Beck, A. T., Rush, A. J., Shaw, B. E., & Emery, G. (1979). Cognitive therapy of depression. New York: Guildford Press.

Wells A (1997) Cognitive Therapy of Anxiety Disorders: A practice manual and conceptual guide. Chichester: Wiley

Prochaska, J.O., & DiClemente, C.C. (1982). Transtheoretical therapy toward a more integrative model of change. Psychotherapy: Theory, Research and Practice, 19(3), 276-287

Prochaska, J.O., Norcross, J.C., & DiClemente, C.C1994 Changing for Good. New York, NY: William Morrow.

Westbrook, Kennerley, H. & Kirk, J. (2008) An Introduction to Cognitive Behaviour Therapy: Skills and Applications. London: Sage Publications.

Williams, M., Teasdale, J. Segal. Z. and Kabat-Zinn,J. (2007) The Mindful Way through Depression: Freeing

Bennet-Levy, J., Butler, G., Fennell, M., Hackmann, A., Mueller, M., & Westbrook, D. (Eds.). (2004). Oxford guide to behavioural experiments in Cognitive Therapy. Oxford: Oxford University Press.

Feeley, M., DeRubeis, R. J., & Gelfand, L. A. (1999). The temporal relation of adherence and alliance to symptom change in cognitive therapy for depression. Journal of Consulting and Clinical Psychology, 76(76), 574-582.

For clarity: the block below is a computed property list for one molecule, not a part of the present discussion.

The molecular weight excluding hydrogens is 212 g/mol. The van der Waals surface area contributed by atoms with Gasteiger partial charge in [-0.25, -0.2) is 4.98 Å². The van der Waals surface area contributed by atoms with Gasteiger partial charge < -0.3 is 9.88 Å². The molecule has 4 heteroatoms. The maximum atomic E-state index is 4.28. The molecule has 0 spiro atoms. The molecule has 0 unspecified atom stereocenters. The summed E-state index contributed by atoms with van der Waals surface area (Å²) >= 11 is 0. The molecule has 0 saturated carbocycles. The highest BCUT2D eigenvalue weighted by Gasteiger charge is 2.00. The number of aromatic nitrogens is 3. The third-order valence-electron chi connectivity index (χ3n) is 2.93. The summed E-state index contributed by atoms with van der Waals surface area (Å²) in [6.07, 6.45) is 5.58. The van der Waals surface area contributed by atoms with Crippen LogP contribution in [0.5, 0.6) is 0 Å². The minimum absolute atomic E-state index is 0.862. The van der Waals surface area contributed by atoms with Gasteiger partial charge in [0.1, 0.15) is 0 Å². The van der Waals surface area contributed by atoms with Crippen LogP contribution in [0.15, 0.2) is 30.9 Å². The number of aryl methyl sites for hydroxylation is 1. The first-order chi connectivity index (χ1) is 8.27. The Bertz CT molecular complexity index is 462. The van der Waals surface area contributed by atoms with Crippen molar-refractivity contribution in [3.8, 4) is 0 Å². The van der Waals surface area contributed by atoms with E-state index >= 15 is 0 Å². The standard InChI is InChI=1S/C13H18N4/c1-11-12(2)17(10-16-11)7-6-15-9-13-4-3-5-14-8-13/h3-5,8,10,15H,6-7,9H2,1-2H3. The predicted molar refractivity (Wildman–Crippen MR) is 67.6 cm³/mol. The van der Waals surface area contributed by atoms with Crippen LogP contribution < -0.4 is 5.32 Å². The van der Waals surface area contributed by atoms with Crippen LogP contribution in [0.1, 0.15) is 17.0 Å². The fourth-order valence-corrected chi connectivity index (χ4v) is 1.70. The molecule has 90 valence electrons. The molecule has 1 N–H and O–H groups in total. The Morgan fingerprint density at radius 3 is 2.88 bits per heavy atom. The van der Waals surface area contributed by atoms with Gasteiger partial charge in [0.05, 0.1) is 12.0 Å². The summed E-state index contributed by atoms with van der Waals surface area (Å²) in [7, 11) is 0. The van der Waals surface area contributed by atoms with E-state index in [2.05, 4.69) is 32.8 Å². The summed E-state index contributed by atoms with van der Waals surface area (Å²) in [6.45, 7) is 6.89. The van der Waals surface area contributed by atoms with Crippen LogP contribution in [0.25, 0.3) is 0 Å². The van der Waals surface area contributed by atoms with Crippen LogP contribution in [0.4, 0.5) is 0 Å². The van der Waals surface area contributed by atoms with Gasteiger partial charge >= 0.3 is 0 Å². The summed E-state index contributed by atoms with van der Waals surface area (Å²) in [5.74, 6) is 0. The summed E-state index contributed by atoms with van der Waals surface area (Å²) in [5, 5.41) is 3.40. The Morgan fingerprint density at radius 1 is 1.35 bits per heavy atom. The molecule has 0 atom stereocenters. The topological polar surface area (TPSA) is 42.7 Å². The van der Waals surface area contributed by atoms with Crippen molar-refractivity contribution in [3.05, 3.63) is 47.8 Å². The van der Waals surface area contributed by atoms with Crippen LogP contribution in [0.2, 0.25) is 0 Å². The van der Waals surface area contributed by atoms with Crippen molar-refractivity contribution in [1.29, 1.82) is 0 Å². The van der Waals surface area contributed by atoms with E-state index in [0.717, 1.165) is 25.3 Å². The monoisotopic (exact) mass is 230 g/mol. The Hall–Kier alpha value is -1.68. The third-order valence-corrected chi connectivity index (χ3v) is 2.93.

Gollan, J. K., Gortner, E. T., & Dobson, K. (2006). Predictors of depressive relapse during a two year prospective follow-up after cognitive and behavioural therapies. Behavioural and Cognitive Psychotherapy, 34, 392-412.

Hawton, K., Salkovskis, P., Kirk, I., & Clark, D. (1989). Cognitive behaviour therapy for psychiatric problems. Oxford: Oxford University Press

Segal, Z. V., Williams, J., M.G., & Teasdale, J. D. (2002). Mindfulness based cognitive therapy for depression: A new approach to preventing relapse. New York: Guildford Press


Behavioural and Cognitive Psychotherapy

Journal of Consulting and Clinical Psychology

Cognitive Therapy and Research

Journal of Abnormal Psychology